The D.C. Council passed an amendment to remove the contract for public school security from the Metropolitan Police Department. The move was blasted by the mayor as a "shell game."
The amendment grants D.C. Public Schools the authority to hire and contract security officers. It was introduced by Councilman David Grosso and passed in an 8 to 5 vote.
D.C. Mayor Muriel Bowser said the council is considering a strategy that already failed in the 1990s. She said the chancellor needs to be focused on education and is working on ways to carry out schooling during a pandemic.
"And now they also have to run a security contract?" She asked. “The council, in my view, has offered no justification for doing that."
Under a 2004 law, the Metropolitan Police Department's School Safety Division currently oversees security on campuses.
The new amendment stipulates that schools will coordinate safety plans with police and the local homeland security agency.
It also says that starting in 2021, D.C. schools must move away from D.C. police's security training practices. Instead, security guards would be trained with a "positive youth development philosophy."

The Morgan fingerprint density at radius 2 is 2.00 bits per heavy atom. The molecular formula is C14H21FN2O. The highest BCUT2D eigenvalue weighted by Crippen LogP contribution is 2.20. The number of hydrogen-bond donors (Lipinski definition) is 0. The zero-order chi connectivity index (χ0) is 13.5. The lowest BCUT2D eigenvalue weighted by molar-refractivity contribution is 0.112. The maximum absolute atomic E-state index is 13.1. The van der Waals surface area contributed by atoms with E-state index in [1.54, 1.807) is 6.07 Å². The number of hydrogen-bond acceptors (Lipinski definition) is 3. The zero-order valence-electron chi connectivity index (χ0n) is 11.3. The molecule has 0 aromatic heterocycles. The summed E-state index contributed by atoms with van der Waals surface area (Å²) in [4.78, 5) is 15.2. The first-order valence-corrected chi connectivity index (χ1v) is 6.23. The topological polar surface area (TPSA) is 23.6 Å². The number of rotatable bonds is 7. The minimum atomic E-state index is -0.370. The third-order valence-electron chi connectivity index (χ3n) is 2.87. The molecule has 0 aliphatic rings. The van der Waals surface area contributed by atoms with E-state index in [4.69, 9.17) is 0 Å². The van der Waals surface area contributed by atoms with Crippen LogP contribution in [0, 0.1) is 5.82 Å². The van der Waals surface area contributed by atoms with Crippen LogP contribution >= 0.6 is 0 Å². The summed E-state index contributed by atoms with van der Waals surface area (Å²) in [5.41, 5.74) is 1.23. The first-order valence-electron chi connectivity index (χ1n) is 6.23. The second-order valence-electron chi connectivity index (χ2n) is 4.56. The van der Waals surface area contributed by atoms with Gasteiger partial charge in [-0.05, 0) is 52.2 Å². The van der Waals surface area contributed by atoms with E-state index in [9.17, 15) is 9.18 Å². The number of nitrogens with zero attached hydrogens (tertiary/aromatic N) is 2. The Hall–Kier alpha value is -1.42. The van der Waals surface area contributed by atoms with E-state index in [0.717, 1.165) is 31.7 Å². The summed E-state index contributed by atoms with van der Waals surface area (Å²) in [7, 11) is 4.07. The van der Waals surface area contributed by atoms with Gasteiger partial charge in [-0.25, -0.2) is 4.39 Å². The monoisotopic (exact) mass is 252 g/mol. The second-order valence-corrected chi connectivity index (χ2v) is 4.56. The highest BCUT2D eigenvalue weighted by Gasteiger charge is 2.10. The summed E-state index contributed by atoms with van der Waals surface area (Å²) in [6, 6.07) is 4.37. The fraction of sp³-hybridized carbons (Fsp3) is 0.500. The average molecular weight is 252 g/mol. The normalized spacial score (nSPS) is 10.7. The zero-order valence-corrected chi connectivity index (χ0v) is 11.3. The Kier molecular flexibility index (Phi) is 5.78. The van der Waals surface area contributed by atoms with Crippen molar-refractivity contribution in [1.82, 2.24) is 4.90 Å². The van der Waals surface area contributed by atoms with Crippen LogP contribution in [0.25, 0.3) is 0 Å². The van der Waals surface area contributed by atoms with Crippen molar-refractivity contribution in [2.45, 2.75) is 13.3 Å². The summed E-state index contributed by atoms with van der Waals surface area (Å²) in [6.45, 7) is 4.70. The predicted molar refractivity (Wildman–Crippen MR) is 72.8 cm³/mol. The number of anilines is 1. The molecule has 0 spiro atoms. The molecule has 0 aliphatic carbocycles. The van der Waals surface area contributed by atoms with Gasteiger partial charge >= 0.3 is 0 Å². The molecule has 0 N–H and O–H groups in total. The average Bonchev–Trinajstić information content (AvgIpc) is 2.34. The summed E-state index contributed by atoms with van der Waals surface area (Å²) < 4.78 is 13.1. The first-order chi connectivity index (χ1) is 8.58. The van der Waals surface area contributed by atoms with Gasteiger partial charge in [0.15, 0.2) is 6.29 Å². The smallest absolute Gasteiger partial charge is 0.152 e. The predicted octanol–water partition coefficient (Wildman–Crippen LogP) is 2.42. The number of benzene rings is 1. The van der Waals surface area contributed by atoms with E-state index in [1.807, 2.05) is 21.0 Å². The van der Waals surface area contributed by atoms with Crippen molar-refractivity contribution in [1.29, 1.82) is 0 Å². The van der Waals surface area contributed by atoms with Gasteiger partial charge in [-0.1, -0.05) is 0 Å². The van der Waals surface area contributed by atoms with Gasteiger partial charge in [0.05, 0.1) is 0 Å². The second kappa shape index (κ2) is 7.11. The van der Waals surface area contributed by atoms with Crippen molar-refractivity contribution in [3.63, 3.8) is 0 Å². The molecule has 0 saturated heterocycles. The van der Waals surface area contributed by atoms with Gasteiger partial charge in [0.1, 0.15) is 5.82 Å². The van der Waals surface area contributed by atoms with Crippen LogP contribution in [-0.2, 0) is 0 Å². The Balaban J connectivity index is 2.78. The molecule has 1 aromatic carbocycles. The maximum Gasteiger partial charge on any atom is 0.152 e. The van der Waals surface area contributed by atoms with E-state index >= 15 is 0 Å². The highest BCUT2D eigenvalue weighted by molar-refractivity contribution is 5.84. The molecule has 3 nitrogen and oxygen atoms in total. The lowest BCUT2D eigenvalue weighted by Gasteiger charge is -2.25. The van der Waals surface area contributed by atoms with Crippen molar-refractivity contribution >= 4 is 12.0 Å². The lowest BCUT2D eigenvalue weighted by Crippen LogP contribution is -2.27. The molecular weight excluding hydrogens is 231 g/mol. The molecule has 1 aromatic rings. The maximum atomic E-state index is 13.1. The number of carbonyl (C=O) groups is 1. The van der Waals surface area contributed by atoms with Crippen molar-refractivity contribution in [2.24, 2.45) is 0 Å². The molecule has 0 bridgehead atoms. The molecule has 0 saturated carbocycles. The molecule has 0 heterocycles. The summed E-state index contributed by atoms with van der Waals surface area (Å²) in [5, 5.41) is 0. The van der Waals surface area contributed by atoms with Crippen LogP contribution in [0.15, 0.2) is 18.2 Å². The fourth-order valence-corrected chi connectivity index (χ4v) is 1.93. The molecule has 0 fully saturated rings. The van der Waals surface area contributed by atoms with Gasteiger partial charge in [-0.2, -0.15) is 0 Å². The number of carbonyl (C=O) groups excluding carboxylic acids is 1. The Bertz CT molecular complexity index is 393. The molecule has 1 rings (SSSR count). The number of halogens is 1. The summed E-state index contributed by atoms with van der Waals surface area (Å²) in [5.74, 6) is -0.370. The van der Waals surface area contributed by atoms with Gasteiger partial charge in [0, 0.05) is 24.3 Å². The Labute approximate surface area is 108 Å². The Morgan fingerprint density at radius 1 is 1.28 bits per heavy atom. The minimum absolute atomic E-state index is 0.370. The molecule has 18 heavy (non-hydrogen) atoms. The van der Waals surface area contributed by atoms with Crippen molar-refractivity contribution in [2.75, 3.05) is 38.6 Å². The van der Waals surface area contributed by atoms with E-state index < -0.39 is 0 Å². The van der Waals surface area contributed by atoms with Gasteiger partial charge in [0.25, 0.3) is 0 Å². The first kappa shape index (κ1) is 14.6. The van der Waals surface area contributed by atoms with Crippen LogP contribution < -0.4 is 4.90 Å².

The next vote on the amended budget is scheduled for later this month.
Black Swan Academy, an organization calling for police-free schools, said moving the contract from the police department to school officials is "a small and important step."
Momentum has built to radically change the city’s approach to policing, in and out of schools, since the killing of George Floyd and racial justice demonstrations nationwide starting in late May.
But an emergency bill with new use of force and other restrictions was replaced by a bill with modifications. Critics say it weakened the original version.
D.C. Mayor Muriel Bowser said the first emergency bill took too many drastic actions without properly reviewing the ramifications.
The new bill gives the police department five days instead of three after a deadly use-of-force to release officer's names and body camera footage, WTOP reported.
Judiciary Committee Chair Charles Allen said there will be public hearings to gather input for permanent legislation.